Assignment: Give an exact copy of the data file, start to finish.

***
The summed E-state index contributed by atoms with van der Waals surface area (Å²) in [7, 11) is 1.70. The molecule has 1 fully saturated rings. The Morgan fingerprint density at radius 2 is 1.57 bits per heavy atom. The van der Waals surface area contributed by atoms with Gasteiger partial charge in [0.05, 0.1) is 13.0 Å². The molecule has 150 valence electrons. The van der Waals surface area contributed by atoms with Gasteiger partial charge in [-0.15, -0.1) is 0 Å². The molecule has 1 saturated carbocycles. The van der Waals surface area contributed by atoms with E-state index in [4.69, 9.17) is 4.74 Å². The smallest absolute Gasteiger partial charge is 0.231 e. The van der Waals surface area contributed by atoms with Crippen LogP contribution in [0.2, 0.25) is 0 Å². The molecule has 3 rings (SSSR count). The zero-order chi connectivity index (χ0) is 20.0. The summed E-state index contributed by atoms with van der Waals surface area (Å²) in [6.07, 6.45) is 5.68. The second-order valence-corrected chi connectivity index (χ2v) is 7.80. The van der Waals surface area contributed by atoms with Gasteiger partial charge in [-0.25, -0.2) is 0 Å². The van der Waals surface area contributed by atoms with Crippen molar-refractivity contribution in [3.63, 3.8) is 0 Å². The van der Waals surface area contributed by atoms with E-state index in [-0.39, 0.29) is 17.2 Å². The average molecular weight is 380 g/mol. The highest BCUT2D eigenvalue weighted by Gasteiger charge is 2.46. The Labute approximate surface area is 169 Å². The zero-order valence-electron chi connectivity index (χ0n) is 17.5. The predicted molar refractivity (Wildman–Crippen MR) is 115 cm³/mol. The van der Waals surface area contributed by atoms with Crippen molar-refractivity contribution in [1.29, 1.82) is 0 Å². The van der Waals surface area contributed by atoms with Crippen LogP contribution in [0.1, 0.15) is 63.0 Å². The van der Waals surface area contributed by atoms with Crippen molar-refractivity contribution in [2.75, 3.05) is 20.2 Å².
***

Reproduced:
The summed E-state index contributed by atoms with van der Waals surface area (Å²) in [7, 11) is 1.70. The molecule has 1 fully saturated rings. The Morgan fingerprint density at radius 2 is 1.57 bits per heavy atom. The van der Waals surface area contributed by atoms with Gasteiger partial charge in [0.05, 0.1) is 13.0 Å². The molecule has 150 valence electrons. The van der Waals surface area contributed by atoms with Gasteiger partial charge in [-0.15, -0.1) is 0 Å². The molecule has 1 saturated carbocycles. The van der Waals surface area contributed by atoms with E-state index in [4.69, 9.17) is 4.74 Å². The smallest absolute Gasteiger partial charge is 0.231 e. The van der Waals surface area contributed by atoms with Crippen LogP contribution in [0.2, 0.25) is 0 Å². The molecule has 3 rings (SSSR count). The zero-order chi connectivity index (χ0) is 20.0. The summed E-state index contributed by atoms with van der Waals surface area (Å²) in [6.07, 6.45) is 5.68. The second-order valence-corrected chi connectivity index (χ2v) is 7.80. The van der Waals surface area contributed by atoms with Gasteiger partial charge in [-0.25, -0.2) is 0 Å². The van der Waals surface area contributed by atoms with Crippen molar-refractivity contribution in [3.63, 3.8) is 0 Å². The van der Waals surface area contributed by atoms with E-state index in [-0.39, 0.29) is 17.2 Å². The average molecular weight is 380 g/mol. The highest BCUT2D eigenvalue weighted by Gasteiger charge is 2.46. The Labute approximate surface area is 169 Å². The zero-order valence-electron chi connectivity index (χ0n) is 17.5. The predicted molar refractivity (Wildman–Crippen MR) is 115 cm³/mol. The van der Waals surface area contributed by atoms with Crippen molar-refractivity contribution in [1.29, 1.82) is 0 Å². The van der Waals surface area contributed by atoms with Crippen LogP contribution in [0.1, 0.15) is 63.0 Å². The van der Waals surface area contributed by atoms with Crippen molar-refractivity contribution in [2.75, 3.05) is 20.2 Å².